The postal code project is nearing completion and will hopefully be rolled out by 2015. While the system of national postcodes is still in the making, I call for a debate on the matter. We have been told that the postal code system will be very advanced and that Ireland will be one of the first countries in the world to have a unique identifier on properties, which is very welcome. The first three numbers of the new code will relate to the current postal code. As we all know, each and every house in the country that already has a postal district number at the moment considers that number to be sacrosanct.
We know how property prices relate to postal districts, be it Dublin 2, 4, 6 or 8. We have the unique postal code Dublin 6W with a letter as the second part. Computers do not consider people very often when they are making decisions. I am calling for a debate on the proposed postal code system before it is signed, sealed and delivered; it should not all be left to computers and experts. There are people in various areas who want to ensure the postal code for where they are living is not changed overnight with the stroke of a pen. Will the Leader facilitate such a debate and another on local government reform to include the issues raised by other Senators?
I have arranged for a sign language interpreter to facilitate members of the Irish Deaf Society who will attend the debate on the motion regarding Irish Sign Language later today. It is also possible a sign language interpreter will be in the Chamber to facilitate this debate.
As I did not get an opportunity to speak yesterday, I welcome the outcome of Friday’s referendum and look forward to working with colleagues on the way forward for this House.
I join Senators Ned O’Sullivan, Denis Landy and Cáit Keane in calling on the Leader to inquire of the Minister for the Environment, Community and Local Government, Deputy Phil Hogan, where stands the legislation on local government reform and the proposed changes contained in the Labour Party's Putting People First document. The Minister’s proposals will see the movement of councillor numbers from the west to the east, yet again depriving rural Ireland of the proper representation to which it is entitled. As Senator Ned O’Sullivan alluded to, local government is fast becoming non-local government under the Minister. County Cavan has an electoral area stretching from Blacklion on the border with County Fermanagh and County Donegal to beyond Cavan town, almost 40 miles of countryside. Such an area size will not facilitate local government, a fact of which the Leader and other colleagues are aware. I would welcome clarification from the Minister of what he intends to do to local government. Does he intend to leave the town councils as they are? Does he intend to leave councillor numbers as they are and not reduce the number in County Cavan by seven? Only for the Labour Party, the Minister was trying to rush the legislation through both Houses. That is not good enough - so much for political reform.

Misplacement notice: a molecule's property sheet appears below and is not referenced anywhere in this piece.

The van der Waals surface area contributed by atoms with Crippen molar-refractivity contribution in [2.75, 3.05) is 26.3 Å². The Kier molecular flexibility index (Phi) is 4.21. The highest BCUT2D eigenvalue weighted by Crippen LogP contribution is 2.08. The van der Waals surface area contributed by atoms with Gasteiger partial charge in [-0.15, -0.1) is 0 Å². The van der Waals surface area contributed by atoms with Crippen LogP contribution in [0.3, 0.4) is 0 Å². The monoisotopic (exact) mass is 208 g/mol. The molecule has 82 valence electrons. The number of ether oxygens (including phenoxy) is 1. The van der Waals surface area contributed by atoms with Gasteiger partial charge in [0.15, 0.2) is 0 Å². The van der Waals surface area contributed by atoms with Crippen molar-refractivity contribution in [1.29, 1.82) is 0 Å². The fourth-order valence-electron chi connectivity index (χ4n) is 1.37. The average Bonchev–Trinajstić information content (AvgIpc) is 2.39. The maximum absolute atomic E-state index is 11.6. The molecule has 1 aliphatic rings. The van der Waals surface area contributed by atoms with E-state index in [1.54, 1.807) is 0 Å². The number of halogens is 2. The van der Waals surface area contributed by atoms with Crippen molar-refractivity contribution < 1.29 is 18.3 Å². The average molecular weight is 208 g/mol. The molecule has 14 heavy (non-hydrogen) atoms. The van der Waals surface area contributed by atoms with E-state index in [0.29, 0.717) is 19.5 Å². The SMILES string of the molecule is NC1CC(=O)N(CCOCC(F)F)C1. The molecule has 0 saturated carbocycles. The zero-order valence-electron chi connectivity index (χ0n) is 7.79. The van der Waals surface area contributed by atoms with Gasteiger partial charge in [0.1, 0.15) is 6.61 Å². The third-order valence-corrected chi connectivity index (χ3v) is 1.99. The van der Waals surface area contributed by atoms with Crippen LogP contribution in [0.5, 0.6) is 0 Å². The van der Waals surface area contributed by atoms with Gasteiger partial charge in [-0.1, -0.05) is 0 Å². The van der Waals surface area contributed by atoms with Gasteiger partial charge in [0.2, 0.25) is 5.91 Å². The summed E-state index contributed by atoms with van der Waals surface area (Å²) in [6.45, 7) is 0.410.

On a positive note, I welcome the Minister's input in resolving the Priory Hall issue and the progress made in that regard. The affected residents are considering the proposals recently put to them and I hope they find them satisfactory. It is regrettable that it took the death of an unfortunate person to bring this matter to a conclusion, which I hope will be satisfactory.
Like Senator Brian Ó Domhnaill yesterday, I would also welcome a debate on the sale of one of our most important national assets, the national lottery licence.
Last Wednesday the House passed Senator Feargal Quinn’s Bill on upward-only rent reviews. The Opposition combined to defeat the Government on that occasion, showing the power of this House when it chooses to use it. There were some difficulties about the pairing arrangements that evening which I wish to clarify. While there were no official pairs, I indicated to two Labour Party Members that I had two Members missing on my side. Unknown to me, my office had also communicated to the Chief Whip’s office that the same two Members were missing.
I agree with Senator Brian Ó Domhnaill on the medical card issue in some respects in that some incorrect decisions have been taken on renewal applications. I have had quite a number of cases in which I have had to fight tooth and nail for a medical card to be retained. However, the matter needs to be put in context. Since we entered government, over 267,000 additional medical cards have been issued. Over 2 million, 44% of the population or four out of every ten people, now have a medical card or a GP-only card. Last year alone, an additional 165,000 medical cards were issued. There have been cases in which people with €300 a week above the qualifying limit without any medical complaint had a medical card for the previous three years.